by zerocool^ (112121)

      This month's maximumPC which I just received today has a review of various PVR software suites for a media center PC.

      Windows Media Center gets low marks for being very content-provider specific, as opposed to user-focused. For example, they've added in (presumably at the content providers' request) the functionality to have some programs *cough*thesopranos*cough* automatically deleted after 2 weeks. Why? Well it doesn't serve the user. And then, there's DRM, watermarked WMV, nonstandard formats, etc.

      On
  • by xamomike (831092) on Thursday August 31, 2006 @09:31PM (#16020911) Homepage
    I really don't think this is gonna happen.. even if it does, it's a matter of hours before someone else hacks the startup processes to modify it. Besides, if the sound makes the sound of sucking $$$ out of my wallet, it might be perfect for Vista.
  • Perhaps... (Score:5, Funny)

    by punkrocher (775394) on Thursday August 31, 2006 @09:32PM (#16020924) Homepage Journal
    It will be something along the lines of this? [youtube.com]
  • by amigabill (146897) on Thursday August 31, 2006 @09:36PM (#16020943)
    It's my freakin computer, you better let me silence it if I wish. Maybe I don't want to irritate people in a cafe, lobby, waiting room, whatever with noises coming from my laptop. Maybe I just don't want an "I'm ready to be used" noise. Maybe I don't care if you think it's convenient. Maybe I dont care if you think it's cool or pretty sounding. Maybe I just want the stupid thing to be quiet.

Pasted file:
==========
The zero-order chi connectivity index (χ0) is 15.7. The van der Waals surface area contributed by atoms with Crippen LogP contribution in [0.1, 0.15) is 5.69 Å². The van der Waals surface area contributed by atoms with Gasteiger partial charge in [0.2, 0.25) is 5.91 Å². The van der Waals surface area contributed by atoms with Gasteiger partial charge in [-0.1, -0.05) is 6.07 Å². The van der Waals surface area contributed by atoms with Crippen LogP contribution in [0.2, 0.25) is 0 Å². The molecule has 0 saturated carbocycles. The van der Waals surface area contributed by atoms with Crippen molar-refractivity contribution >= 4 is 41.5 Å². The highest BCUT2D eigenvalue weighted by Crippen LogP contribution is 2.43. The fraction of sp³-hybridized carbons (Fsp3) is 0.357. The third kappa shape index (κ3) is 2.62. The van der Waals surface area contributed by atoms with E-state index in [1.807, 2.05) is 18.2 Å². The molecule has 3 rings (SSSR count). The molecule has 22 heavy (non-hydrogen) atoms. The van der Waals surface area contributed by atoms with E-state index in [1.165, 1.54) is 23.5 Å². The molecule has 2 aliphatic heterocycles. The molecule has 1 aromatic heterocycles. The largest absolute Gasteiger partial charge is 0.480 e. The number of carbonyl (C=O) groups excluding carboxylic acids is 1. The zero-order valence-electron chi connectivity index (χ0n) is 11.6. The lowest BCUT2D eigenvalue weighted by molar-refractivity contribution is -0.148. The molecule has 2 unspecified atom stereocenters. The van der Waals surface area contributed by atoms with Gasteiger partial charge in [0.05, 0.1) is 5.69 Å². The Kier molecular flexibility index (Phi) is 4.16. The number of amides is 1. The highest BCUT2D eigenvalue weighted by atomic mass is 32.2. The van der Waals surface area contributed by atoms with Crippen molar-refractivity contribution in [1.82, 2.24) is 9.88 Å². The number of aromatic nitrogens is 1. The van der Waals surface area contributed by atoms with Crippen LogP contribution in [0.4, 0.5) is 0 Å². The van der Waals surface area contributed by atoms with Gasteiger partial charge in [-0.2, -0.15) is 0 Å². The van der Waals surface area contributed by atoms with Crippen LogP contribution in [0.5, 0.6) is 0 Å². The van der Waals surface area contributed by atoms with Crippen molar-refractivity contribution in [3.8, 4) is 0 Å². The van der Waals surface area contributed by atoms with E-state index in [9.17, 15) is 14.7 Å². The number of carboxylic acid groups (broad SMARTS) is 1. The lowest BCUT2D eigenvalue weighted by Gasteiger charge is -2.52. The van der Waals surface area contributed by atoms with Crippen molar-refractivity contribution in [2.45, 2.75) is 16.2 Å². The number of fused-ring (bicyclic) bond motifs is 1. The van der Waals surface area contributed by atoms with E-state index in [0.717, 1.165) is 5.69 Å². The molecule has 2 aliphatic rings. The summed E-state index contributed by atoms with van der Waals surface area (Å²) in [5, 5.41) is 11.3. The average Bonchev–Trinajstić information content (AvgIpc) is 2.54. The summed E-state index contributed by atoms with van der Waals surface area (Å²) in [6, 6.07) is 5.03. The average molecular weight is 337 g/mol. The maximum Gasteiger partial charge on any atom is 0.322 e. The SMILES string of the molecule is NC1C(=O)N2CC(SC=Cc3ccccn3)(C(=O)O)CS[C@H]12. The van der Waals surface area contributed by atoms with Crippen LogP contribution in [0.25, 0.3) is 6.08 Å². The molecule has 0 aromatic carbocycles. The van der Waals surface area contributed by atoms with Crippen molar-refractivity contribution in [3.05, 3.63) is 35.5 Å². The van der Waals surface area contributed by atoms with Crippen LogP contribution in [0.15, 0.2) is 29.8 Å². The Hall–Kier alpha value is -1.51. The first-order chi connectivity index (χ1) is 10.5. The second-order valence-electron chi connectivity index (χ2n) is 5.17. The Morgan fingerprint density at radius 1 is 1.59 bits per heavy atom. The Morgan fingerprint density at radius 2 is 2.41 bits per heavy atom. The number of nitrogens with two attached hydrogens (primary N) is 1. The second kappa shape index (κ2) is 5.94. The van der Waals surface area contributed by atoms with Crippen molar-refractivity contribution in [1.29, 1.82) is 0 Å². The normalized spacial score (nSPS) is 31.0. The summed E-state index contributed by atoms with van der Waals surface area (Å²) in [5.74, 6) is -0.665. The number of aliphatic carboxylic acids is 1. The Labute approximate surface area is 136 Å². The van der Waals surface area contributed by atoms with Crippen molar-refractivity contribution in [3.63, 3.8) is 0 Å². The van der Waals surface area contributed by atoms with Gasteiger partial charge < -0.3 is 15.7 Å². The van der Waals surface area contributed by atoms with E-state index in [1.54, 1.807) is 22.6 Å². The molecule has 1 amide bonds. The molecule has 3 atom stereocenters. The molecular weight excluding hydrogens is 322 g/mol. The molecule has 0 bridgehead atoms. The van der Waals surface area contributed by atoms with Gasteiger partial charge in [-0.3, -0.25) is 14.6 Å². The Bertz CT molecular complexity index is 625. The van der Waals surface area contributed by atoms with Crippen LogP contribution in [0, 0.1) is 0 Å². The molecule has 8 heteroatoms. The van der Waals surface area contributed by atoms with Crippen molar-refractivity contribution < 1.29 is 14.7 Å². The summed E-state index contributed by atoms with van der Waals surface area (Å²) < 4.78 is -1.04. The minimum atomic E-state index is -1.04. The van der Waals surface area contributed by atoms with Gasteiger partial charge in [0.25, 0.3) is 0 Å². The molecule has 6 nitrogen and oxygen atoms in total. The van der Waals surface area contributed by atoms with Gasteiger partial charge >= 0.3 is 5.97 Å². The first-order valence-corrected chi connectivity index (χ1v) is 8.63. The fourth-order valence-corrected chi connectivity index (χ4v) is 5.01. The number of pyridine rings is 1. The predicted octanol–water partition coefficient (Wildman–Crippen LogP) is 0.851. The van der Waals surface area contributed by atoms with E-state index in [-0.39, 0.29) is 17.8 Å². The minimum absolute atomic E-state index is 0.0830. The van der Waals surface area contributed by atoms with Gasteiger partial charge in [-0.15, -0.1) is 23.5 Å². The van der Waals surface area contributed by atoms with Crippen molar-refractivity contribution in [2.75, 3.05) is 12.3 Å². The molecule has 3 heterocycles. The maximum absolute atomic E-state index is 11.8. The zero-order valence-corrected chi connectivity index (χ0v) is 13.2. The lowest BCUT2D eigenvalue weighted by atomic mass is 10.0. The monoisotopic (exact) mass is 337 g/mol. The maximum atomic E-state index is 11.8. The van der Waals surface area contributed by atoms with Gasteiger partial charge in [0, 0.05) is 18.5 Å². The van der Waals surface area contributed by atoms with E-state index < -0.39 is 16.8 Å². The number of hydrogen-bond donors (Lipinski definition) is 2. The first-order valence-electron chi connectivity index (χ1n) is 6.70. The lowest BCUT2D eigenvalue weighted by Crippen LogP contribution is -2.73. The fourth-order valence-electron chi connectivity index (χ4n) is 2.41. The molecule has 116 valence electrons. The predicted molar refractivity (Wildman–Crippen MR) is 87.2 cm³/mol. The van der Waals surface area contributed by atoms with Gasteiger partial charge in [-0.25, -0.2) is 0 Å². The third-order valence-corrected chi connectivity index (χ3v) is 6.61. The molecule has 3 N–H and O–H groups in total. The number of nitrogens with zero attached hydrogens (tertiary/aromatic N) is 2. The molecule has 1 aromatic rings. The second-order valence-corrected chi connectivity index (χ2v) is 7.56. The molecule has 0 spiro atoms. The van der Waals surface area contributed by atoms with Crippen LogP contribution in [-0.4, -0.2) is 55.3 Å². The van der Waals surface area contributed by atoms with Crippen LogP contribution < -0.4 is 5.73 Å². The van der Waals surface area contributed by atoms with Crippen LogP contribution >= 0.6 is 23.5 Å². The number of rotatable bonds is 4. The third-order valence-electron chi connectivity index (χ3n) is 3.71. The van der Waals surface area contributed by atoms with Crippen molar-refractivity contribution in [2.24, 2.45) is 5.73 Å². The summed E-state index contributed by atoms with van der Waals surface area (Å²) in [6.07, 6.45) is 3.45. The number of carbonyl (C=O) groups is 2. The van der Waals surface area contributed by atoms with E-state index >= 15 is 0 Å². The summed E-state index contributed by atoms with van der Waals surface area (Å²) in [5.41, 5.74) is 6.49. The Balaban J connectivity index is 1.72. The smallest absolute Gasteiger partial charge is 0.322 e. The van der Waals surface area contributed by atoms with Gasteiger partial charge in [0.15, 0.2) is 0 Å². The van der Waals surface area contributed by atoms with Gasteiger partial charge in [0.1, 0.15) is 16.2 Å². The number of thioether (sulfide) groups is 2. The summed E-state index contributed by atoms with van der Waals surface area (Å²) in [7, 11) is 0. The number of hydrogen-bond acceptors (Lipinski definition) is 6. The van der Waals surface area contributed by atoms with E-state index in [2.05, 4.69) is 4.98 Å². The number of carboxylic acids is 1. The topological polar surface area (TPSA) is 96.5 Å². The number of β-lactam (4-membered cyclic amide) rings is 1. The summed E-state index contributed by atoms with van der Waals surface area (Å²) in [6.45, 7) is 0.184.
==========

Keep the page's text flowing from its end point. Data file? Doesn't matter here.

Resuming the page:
And Xbox or Playstation are not good excuses, those are for a different market. There's also a number of people out there using mod chips to regain control of those things if they don't like some decisions from the manufacturer. Just because my Xbox makes a startup noise doesn't mean that I want it to. And just because some Engineer at Microsoft or Sony decided their toy for kids should make a startup noise does not mean I want to hear it on my laptop, tower, or anything at the office in the morning.
  • by gsn (989808) on Thursday August 31, 2006 @09:40PM (#16020973)
    "This computer will self destruct in 5 seconds."

    I still hold out hope...

    QUESTION: Why don't you give advanced users the ability to turn this off via a registry setting or something like that?
    Steve: "we're considering just that."


    Yes Steve a registry setting please...
    HKEY_LOCAL_MACHINE\Software\Microsoft\Windows NT\CurrentVersion\WinLogon\ShutTheFuckUp
    make sure that dword is set to 1
  • Don't do this (Score:5, Insightful)

    by Tester (591) <olivier.crete@ o c r e t e . ca> on Thursday August 31, 2006 @09:41PM (#16020980) Homepage
    This shows how disconnected from the real world Microsofties have become.

    Imagine being in a large university class with 100 or 200 students and half of them boot their laptops at the beginning of the class. The sound will be played 50-100 times, how much more annoying can it get!